19 Could you repeat the essence of what you were saying.
20 THE WITNESS: [Interpretation] All right. I will repeat my
21 answer. At the guard post, there were sand sacks that were placed there
22 in a semi-circle and the reason for that was security for the guards.
23 Because in the event of an attack by Albanian terrorists, if fire was
24 opened, whether from close-up, from afar, this was there to provide some
25 sort of shelter for the guard. Shelter from small-arms fire. If not,
1 then, of course, there would be severe consequences for the guard, but
2 then that's something else.
3 As for the machine-gun, it was there simply because it's effects
4 were higher than those, and the results are better than those that you
5 could effect with automatic rifle fire under the right conditions. If
6 such conditions did not exist, all right, then you wouldn't use it. But
7 this was there just as a measure of prevention.
8 MR. DJURDJIC: [Interpretation] Thank you, Your Honours.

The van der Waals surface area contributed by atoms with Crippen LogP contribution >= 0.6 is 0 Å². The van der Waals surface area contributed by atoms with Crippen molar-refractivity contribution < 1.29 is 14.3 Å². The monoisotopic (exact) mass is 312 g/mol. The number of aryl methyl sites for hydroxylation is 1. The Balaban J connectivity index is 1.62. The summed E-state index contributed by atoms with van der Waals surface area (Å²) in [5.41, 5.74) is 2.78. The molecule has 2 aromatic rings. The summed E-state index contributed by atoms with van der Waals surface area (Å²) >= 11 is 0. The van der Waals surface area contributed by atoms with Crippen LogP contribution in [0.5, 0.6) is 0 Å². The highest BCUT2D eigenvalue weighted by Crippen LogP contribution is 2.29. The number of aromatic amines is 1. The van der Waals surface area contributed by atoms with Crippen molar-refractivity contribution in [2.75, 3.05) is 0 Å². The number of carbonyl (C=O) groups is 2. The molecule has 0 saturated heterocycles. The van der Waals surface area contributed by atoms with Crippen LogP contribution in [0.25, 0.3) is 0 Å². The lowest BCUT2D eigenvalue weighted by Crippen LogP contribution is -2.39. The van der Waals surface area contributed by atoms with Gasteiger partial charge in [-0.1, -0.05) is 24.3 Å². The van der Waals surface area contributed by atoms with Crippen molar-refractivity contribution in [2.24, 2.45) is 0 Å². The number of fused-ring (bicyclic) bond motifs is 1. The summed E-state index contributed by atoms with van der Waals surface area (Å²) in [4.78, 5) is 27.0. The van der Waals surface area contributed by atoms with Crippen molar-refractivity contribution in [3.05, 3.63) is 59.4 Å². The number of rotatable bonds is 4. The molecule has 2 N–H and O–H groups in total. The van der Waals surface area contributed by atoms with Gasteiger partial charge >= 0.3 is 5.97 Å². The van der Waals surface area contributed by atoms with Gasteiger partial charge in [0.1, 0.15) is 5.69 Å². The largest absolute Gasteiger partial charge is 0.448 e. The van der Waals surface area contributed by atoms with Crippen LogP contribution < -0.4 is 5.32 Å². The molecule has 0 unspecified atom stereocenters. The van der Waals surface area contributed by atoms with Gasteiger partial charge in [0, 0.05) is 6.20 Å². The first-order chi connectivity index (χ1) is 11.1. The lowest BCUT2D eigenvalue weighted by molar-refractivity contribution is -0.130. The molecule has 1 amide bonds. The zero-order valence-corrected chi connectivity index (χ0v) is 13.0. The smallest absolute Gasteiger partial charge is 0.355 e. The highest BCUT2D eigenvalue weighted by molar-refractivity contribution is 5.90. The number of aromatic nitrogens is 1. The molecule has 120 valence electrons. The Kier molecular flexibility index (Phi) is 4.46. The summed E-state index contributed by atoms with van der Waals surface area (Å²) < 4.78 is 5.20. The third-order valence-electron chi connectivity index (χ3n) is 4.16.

9 Q. But I just think there was one thing that was omitted from the
10 transcript. How many guard posts were there?
11 A. I think there were four such posts. It's possible that there
12 were fewer or maybe more.
13 Q. Thank you. Were there incidents involving attacks on these guard
14 posts, and if so how many of them and how long? For how long?
15 A. As for attacks, in 1998 and 1999 there were no attacks against
16 the Suva Reka police station. However, there were some in 1997 which is
17 the time when we were having the last periods of peace. I know that I
18 was on leave and sometime in October 1997, I believe, my colleagues told
19 me that there was -- had been an attack by terrorists, by attackers, who
20 attacked the police station from the main road, the Cara Dushana Street.
21 And according to these accounts that I heard from my colleague, they were
22 moving in a vehicle in the direction Prizren-Pristina. They fired a